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Proceedings Paper

Petrographic microscope investigation of mortar and ceramic technologies for the conservation of the built heritage
Author(s): S. Pavia; S. Caro
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Paper Abstract

Polarised-light (or petrographic) microscopy has been widely applied to heritage materials to assess composition and diagnose damage. However, instead, this paper focuses on the petrographic investigation of brick and mortar technologies for the production of quality repair materials compatible with their adjacent fabrics. Furthermore, the paper relates production technologies to the physical properties of the materials fabricated, and thus their final quality and durability. According to Cesare Brandi´s theory of compatibility (the 20th century architect on whose work modern conservation theory and practice are largely based) existing historic materials should be replaced with their equivalent. This paper demonstrates that polarised-light microscopy provides data on the origin and nature of raw materials, and processing parameters such as blending, mixing, firing, calcination and slaking, and how these relate to the quality of the final product. In addition, this paper highlights the importance of production technologies as these directly impact the physical properties of the materials fabricated and thus determine their final quality and durability. In this context, the paper investigates mortar calcination and slaking, two important operations in the manufacture of building limes that govern the reactivity, shrinkage and water retention of a lime binder which will impact mortar's properties such as workability, plasticity and carbonation speed, and these in turn will determine the ease of execution, durability and strength of a lime mortar. Petrographic analysis also provides evidence of ceramic technology including identification of local or foreign production and processing parameters such as sieving, blending, mixing and firing. A petrographic study of the ceramic matrix coupled to the diagnosis of mineral phases formed during firing allows to quantify sintering and vitrification and thus determine firing temperatures. Finally, certain features of the raw clay such as the grading and the amount and nature of the non-plastic material inform, not only on the raw material's origin, but also impact the physical properties of the ceramic ware.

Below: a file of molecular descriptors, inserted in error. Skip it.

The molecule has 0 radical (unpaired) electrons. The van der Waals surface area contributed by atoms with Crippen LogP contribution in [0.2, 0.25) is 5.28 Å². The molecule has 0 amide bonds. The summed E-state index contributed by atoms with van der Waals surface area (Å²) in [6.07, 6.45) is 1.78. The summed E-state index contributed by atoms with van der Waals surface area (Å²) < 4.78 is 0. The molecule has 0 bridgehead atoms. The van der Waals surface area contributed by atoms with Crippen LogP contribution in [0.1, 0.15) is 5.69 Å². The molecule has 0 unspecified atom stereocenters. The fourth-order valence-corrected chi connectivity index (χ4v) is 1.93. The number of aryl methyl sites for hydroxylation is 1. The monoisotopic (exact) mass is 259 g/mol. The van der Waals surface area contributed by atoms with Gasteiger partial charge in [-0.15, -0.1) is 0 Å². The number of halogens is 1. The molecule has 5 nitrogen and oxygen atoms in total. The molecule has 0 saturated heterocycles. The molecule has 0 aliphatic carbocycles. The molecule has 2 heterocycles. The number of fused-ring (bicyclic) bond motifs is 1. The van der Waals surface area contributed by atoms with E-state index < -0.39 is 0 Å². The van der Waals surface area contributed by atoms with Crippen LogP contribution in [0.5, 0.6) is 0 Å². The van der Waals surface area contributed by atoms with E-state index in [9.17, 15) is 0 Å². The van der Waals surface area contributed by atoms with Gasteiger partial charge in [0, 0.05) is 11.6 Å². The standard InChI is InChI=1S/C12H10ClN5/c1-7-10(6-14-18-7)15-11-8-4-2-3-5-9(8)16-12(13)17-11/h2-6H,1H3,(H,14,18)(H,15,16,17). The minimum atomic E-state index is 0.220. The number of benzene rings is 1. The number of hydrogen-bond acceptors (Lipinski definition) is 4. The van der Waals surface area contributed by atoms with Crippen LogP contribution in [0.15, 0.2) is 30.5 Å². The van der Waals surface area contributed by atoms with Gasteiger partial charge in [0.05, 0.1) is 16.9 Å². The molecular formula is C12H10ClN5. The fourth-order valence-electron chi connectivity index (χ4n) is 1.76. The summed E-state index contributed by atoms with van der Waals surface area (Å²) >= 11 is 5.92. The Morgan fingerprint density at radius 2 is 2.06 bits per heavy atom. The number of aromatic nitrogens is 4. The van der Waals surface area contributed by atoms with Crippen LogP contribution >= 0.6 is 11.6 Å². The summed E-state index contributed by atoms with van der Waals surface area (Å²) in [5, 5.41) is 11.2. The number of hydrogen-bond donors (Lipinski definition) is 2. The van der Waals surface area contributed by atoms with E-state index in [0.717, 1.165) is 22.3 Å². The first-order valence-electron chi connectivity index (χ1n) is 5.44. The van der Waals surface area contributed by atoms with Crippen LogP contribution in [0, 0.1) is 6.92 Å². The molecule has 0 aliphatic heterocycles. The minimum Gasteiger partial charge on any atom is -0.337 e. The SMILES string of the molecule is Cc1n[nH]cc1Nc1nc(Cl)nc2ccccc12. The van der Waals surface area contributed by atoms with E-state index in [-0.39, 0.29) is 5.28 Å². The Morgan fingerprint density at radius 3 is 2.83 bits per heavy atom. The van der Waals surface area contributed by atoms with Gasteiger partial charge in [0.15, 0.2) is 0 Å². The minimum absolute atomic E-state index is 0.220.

Paper Details

Date Published: 16 July 2007
PDF: 12 pages
Proc. SPIE 6618, O3A: Optics for Arts, Architecture, and Archaeology, 66181H (16 July 2007); doi: 10.1117/12.726186
Show Author Affiliations
S. Pavia, Trinity College Dublin (Ireland)
S. Caro, Museo Paleontologico de Enciso (Spain)


Published in SPIE Proceedings Vol. 6618:
O3A: Optics for Arts, Architecture, and Archaeology
Costas Fotakis; Luca Pezzati; Renzo Salimbeni, Editor(s)

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